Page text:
Egyptian President Hosni Mubarak and his family have amassed a fortune estimated at $70 billion according to analysis by Middle East experts poll by the London Guardian
. And very little of that stash is kept in his own country, they say. Much of his wealth is in British and Swiss banks or tied up in real estate in London, New York, Los Angeles and along expensive tracts of the Red Sea coast.
How does a dictator get so rich? Over 30 years as president, and before that a senior military officer, allowed Mubarak has access to the oligarchs who control much of the investment capital in Egypt’s very closed, highly bureaucratic system. Investment deals have generated hundreds of millions of pounds in profits for Mubarak. Most of those gains have been taken offshore and deposited in secret bank accounts or invested in up-market homes and hotels.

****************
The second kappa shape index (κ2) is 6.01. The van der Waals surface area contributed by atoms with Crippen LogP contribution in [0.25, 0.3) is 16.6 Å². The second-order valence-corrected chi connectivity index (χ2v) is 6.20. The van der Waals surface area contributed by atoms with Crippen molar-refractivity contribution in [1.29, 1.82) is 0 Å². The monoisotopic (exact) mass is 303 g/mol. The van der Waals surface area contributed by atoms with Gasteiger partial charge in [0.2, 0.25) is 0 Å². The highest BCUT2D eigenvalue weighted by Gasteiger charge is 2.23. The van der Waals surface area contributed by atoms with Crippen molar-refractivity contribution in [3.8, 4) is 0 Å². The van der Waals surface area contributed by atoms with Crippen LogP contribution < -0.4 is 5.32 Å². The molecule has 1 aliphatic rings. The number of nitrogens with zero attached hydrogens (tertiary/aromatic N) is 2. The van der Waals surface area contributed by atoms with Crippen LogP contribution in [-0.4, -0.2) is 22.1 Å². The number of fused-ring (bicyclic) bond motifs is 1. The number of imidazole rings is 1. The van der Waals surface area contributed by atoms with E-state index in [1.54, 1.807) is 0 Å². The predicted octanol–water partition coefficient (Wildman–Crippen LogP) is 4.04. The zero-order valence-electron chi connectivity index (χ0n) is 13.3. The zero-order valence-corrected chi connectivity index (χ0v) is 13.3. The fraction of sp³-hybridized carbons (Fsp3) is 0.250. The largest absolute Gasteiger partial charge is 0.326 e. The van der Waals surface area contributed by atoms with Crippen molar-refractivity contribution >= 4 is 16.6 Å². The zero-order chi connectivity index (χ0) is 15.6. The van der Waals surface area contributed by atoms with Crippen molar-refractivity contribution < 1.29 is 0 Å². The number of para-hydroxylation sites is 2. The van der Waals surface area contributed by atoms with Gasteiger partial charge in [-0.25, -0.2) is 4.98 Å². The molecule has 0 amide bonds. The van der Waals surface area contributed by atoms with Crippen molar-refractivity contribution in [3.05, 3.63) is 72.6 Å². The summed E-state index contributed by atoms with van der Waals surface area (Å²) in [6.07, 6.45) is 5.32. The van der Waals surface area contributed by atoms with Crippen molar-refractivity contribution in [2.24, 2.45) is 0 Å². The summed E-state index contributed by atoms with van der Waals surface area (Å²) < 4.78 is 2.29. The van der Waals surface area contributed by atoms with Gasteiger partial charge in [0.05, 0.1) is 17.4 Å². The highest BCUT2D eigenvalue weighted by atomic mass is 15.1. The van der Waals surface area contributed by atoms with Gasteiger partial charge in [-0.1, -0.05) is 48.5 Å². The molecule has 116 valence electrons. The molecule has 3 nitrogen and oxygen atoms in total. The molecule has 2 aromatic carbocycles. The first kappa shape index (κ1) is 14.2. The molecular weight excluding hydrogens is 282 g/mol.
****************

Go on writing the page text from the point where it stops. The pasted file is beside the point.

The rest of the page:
According to a report last year in the Arabic newspaper Al Khabar, Mubarak has properties in Manhattan and exclusive Beverly Hills addresses on Rodeo Drive.
His sons, Gamal and Alaa, are also billionaires. A protest outside Gamal's ostentatious home at 28 Wilton Place in Belgravia, central London, highlighted the family's appetite for western trophy assets.
Amaney Jamal, a political science professor at Princeton University, told the Guardian that the estimate of $40 billion to $70 billion was comparable with the vast wealth of leaders in other Gulf countries.
"The business ventures from his military and government service accumulated to his personal wealth," she told ABC news. "There was a lot of corruption in this regime and stifling of public resources for personal gain.
"This is the pattern of other Middle Eastern dictators so their wealth will not be taken during a transition. These leaders plan on this."
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